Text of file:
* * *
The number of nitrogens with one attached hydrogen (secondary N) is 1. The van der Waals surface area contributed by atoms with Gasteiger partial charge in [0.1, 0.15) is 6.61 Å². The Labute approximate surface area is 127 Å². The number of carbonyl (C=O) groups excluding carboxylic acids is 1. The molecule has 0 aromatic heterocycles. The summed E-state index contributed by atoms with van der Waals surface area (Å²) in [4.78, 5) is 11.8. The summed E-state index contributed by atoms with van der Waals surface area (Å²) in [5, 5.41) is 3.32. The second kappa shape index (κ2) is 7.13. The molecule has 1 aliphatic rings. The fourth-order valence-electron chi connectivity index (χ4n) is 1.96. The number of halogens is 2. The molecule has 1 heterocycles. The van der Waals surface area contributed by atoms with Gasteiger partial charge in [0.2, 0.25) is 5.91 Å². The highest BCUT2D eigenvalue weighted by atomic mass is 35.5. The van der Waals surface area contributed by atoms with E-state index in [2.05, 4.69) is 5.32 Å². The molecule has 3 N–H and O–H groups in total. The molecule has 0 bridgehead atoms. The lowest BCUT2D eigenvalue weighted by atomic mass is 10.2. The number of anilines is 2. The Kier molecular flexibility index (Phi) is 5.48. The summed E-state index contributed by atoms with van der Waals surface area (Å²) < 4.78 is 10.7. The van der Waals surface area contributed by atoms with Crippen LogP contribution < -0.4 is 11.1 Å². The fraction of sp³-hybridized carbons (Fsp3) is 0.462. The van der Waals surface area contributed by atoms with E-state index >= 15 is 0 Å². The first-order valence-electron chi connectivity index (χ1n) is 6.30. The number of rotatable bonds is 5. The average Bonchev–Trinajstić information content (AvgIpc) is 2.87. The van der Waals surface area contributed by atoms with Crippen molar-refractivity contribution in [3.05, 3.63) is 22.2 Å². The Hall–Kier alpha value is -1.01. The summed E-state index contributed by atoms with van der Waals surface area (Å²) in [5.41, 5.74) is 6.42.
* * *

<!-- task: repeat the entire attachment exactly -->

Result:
The number of nitrogens with one attached hydrogen (secondary N) is 1. The van der Waals surface area contributed by atoms with Gasteiger partial charge in [0.1, 0.15) is 6.61 Å². The Labute approximate surface area is 127 Å². The number of carbonyl (C=O) groups excluding carboxylic acids is 1. The molecule has 0 aromatic heterocycles. The summed E-state index contributed by atoms with van der Waals surface area (Å²) in [4.78, 5) is 11.8. The summed E-state index contributed by atoms with van der Waals surface area (Å²) in [5, 5.41) is 3.32. The second kappa shape index (κ2) is 7.13. The molecule has 1 aliphatic rings. The fourth-order valence-electron chi connectivity index (χ4n) is 1.96. The number of halogens is 2. The molecule has 1 heterocycles. The van der Waals surface area contributed by atoms with Gasteiger partial charge in [0.2, 0.25) is 5.91 Å². The highest BCUT2D eigenvalue weighted by atomic mass is 35.5. The van der Waals surface area contributed by atoms with E-state index in [2.05, 4.69) is 5.32 Å². The molecule has 3 N–H and O–H groups in total. The molecule has 0 bridgehead atoms. The lowest BCUT2D eigenvalue weighted by atomic mass is 10.2. The number of anilines is 2. The Kier molecular flexibility index (Phi) is 5.48. The summed E-state index contributed by atoms with van der Waals surface area (Å²) < 4.78 is 10.7. The van der Waals surface area contributed by atoms with Crippen LogP contribution < -0.4 is 11.1 Å². The fraction of sp³-hybridized carbons (Fsp3) is 0.462. The van der Waals surface area contributed by atoms with E-state index >= 15 is 0 Å². The first-order valence-electron chi connectivity index (χ1n) is 6.30. The number of rotatable bonds is 5. The average Bonchev–Trinajstić information content (AvgIpc) is 2.87. The van der Waals surface area contributed by atoms with Crippen molar-refractivity contribution in [3.05, 3.63) is 22.2 Å². The Hall–Kier alpha value is -1.01. The summed E-state index contributed by atoms with van der Waals surface area (Å²) in [5.41, 5.74) is 6.42.